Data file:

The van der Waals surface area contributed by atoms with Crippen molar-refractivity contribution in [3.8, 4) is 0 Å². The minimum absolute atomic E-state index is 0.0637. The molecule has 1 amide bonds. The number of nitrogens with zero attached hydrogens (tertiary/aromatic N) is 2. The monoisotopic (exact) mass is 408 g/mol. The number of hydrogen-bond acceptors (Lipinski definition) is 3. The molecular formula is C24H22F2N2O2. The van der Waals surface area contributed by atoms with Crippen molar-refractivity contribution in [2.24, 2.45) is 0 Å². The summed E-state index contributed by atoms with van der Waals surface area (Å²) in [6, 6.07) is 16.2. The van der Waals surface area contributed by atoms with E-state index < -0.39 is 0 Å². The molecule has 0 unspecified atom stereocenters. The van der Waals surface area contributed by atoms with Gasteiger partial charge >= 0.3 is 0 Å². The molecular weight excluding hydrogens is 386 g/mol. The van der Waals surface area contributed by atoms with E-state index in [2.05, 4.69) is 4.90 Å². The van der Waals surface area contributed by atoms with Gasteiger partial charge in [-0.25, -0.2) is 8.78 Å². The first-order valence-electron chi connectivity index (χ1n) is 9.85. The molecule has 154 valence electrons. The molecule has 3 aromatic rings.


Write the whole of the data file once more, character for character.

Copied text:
The van der Waals surface area contributed by atoms with Crippen molar-refractivity contribution in [3.8, 4) is 0 Å². The minimum absolute atomic E-state index is 0.0637. The molecule has 1 amide bonds. The number of nitrogens with zero attached hydrogens (tertiary/aromatic N) is 2. The monoisotopic (exact) mass is 408 g/mol. The number of hydrogen-bond acceptors (Lipinski definition) is 3. The molecular formula is C24H22F2N2O2. The van der Waals surface area contributed by atoms with Crippen molar-refractivity contribution in [2.24, 2.45) is 0 Å². The summed E-state index contributed by atoms with van der Waals surface area (Å²) in [6, 6.07) is 16.2. The van der Waals surface area contributed by atoms with E-state index < -0.39 is 0 Å². The molecule has 0 unspecified atom stereocenters. The van der Waals surface area contributed by atoms with Gasteiger partial charge >= 0.3 is 0 Å². The molecular weight excluding hydrogens is 386 g/mol. The van der Waals surface area contributed by atoms with E-state index in [2.05, 4.69) is 4.90 Å². The van der Waals surface area contributed by atoms with Gasteiger partial charge in [-0.25, -0.2) is 8.78 Å². The first-order valence-electron chi connectivity index (χ1n) is 9.85. The molecule has 154 valence electrons. The molecule has 3 aromatic rings.